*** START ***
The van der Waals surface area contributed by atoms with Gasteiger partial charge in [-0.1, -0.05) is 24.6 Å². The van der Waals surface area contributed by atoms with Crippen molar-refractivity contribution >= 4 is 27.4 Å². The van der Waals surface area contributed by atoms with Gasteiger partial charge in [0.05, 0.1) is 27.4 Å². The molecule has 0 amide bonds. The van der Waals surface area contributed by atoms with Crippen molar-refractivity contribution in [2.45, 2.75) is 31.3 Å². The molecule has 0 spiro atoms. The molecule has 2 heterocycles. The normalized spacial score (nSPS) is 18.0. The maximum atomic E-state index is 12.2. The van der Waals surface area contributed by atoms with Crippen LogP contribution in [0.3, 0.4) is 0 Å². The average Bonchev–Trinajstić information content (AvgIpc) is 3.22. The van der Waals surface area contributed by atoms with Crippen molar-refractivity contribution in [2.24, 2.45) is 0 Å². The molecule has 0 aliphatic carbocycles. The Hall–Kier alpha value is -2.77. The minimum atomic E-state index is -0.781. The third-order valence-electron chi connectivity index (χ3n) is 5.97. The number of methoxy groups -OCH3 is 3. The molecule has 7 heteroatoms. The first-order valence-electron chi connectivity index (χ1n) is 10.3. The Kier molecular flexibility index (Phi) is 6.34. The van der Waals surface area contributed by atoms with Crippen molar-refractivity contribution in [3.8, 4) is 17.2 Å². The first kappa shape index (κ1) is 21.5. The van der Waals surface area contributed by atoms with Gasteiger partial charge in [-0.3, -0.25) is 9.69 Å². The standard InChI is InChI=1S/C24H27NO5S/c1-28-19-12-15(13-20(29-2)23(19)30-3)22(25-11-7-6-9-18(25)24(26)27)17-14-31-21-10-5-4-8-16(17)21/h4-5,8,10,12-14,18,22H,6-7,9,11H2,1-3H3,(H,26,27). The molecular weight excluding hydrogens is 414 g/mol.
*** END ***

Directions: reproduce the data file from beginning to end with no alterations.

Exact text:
The van der Waals surface area contributed by atoms with Gasteiger partial charge in [-0.1, -0.05) is 24.6 Å². The van der Waals surface area contributed by atoms with Crippen molar-refractivity contribution >= 4 is 27.4 Å². The van der Waals surface area contributed by atoms with Gasteiger partial charge in [0.05, 0.1) is 27.4 Å². The molecule has 0 amide bonds. The van der Waals surface area contributed by atoms with Crippen molar-refractivity contribution in [2.45, 2.75) is 31.3 Å². The molecule has 0 spiro atoms. The molecule has 2 heterocycles. The normalized spacial score (nSPS) is 18.0. The maximum atomic E-state index is 12.2. The van der Waals surface area contributed by atoms with Crippen LogP contribution in [0.3, 0.4) is 0 Å². The average Bonchev–Trinajstić information content (AvgIpc) is 3.22. The van der Waals surface area contributed by atoms with Crippen molar-refractivity contribution in [2.24, 2.45) is 0 Å². The molecule has 0 aliphatic carbocycles. The Hall–Kier alpha value is -2.77. The minimum atomic E-state index is -0.781. The third-order valence-electron chi connectivity index (χ3n) is 5.97. The number of methoxy groups -OCH3 is 3. The molecule has 7 heteroatoms. The first-order valence-electron chi connectivity index (χ1n) is 10.3. The Kier molecular flexibility index (Phi) is 6.34. The van der Waals surface area contributed by atoms with Crippen molar-refractivity contribution in [3.8, 4) is 17.2 Å². The first kappa shape index (κ1) is 21.5. The van der Waals surface area contributed by atoms with Gasteiger partial charge in [-0.3, -0.25) is 9.69 Å². The standard InChI is InChI=1S/C24H27NO5S/c1-28-19-12-15(13-20(29-2)23(19)30-3)22(25-11-7-6-9-18(25)24(26)27)17-14-31-21-10-5-4-8-16(17)21/h4-5,8,10,12-14,18,22H,6-7,9,11H2,1-3H3,(H,26,27). The molecular weight excluding hydrogens is 414 g/mol.